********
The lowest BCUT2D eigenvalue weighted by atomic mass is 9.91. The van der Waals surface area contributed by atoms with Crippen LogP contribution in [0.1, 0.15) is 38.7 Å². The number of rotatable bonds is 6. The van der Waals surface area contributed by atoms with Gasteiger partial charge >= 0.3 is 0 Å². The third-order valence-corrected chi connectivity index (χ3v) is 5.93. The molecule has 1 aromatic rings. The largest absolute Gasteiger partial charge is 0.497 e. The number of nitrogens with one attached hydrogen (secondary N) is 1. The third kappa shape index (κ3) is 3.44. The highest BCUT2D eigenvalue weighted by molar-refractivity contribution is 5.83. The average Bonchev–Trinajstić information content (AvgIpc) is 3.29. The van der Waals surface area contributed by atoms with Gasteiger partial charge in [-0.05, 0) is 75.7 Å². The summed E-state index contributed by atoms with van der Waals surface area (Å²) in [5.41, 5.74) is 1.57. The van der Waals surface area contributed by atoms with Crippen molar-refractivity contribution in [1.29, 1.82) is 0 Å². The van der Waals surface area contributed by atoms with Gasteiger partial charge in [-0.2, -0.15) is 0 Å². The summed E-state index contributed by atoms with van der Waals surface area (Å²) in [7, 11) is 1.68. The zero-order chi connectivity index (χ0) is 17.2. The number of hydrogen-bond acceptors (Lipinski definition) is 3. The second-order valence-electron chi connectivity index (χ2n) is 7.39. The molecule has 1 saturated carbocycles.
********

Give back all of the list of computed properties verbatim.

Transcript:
The lowest BCUT2D eigenvalue weighted by atomic mass is 9.91. The van der Waals surface area contributed by atoms with Crippen LogP contribution in [0.1, 0.15) is 38.7 Å². The number of rotatable bonds is 6. The van der Waals surface area contributed by atoms with Gasteiger partial charge >= 0.3 is 0 Å². The third-order valence-corrected chi connectivity index (χ3v) is 5.93. The molecule has 1 aromatic rings. The largest absolute Gasteiger partial charge is 0.497 e. The number of nitrogens with one attached hydrogen (secondary N) is 1. The third kappa shape index (κ3) is 3.44. The highest BCUT2D eigenvalue weighted by molar-refractivity contribution is 5.83. The average Bonchev–Trinajstić information content (AvgIpc) is 3.29. The van der Waals surface area contributed by atoms with Gasteiger partial charge in [-0.05, 0) is 75.7 Å². The summed E-state index contributed by atoms with van der Waals surface area (Å²) in [5.41, 5.74) is 1.57. The van der Waals surface area contributed by atoms with Crippen molar-refractivity contribution in [1.29, 1.82) is 0 Å². The van der Waals surface area contributed by atoms with Gasteiger partial charge in [-0.2, -0.15) is 0 Å². The summed E-state index contributed by atoms with van der Waals surface area (Å²) in [7, 11) is 1.68. The zero-order chi connectivity index (χ0) is 17.2. The number of hydrogen-bond acceptors (Lipinski definition) is 3. The second-order valence-electron chi connectivity index (χ2n) is 7.39. The molecule has 1 saturated carbocycles.